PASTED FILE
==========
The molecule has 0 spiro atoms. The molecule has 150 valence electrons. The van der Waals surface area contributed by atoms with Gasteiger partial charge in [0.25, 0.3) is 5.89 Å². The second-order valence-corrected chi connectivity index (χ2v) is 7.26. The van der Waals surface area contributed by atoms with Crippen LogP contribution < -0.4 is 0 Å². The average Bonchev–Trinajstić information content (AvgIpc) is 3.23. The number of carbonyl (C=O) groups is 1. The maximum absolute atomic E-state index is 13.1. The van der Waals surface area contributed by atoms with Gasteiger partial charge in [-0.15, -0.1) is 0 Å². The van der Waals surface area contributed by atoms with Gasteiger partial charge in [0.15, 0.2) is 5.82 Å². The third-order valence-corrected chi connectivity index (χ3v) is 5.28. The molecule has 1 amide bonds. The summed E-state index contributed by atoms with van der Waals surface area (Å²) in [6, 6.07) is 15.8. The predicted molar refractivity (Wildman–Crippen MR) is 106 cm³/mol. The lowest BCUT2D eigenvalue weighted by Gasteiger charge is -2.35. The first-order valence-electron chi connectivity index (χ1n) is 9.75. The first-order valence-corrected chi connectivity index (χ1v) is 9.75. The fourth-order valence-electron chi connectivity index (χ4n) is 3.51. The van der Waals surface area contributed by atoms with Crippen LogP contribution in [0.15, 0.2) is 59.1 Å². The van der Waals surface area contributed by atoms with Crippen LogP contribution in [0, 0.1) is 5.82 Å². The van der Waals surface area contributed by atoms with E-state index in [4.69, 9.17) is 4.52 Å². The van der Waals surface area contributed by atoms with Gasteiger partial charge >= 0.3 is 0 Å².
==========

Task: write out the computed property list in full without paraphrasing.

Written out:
The molecule has 0 spiro atoms. The molecule has 150 valence electrons. The van der Waals surface area contributed by atoms with Gasteiger partial charge in [0.25, 0.3) is 5.89 Å². The second-order valence-corrected chi connectivity index (χ2v) is 7.26. The van der Waals surface area contributed by atoms with Crippen LogP contribution < -0.4 is 0 Å². The average Bonchev–Trinajstić information content (AvgIpc) is 3.23. The number of carbonyl (C=O) groups is 1. The maximum absolute atomic E-state index is 13.1. The van der Waals surface area contributed by atoms with Gasteiger partial charge in [-0.15, -0.1) is 0 Å². The van der Waals surface area contributed by atoms with Gasteiger partial charge in [0.15, 0.2) is 5.82 Å². The third-order valence-corrected chi connectivity index (χ3v) is 5.28. The molecule has 1 amide bonds. The summed E-state index contributed by atoms with van der Waals surface area (Å²) in [6, 6.07) is 15.8. The predicted molar refractivity (Wildman–Crippen MR) is 106 cm³/mol. The lowest BCUT2D eigenvalue weighted by Gasteiger charge is -2.35. The first-order valence-electron chi connectivity index (χ1n) is 9.75. The first-order valence-corrected chi connectivity index (χ1v) is 9.75. The fourth-order valence-electron chi connectivity index (χ4n) is 3.51. The van der Waals surface area contributed by atoms with Crippen LogP contribution in [0.15, 0.2) is 59.1 Å². The van der Waals surface area contributed by atoms with Crippen LogP contribution in [0, 0.1) is 5.82 Å². The van der Waals surface area contributed by atoms with E-state index in [4.69, 9.17) is 4.52 Å². The van der Waals surface area contributed by atoms with Gasteiger partial charge >= 0.3 is 0 Å².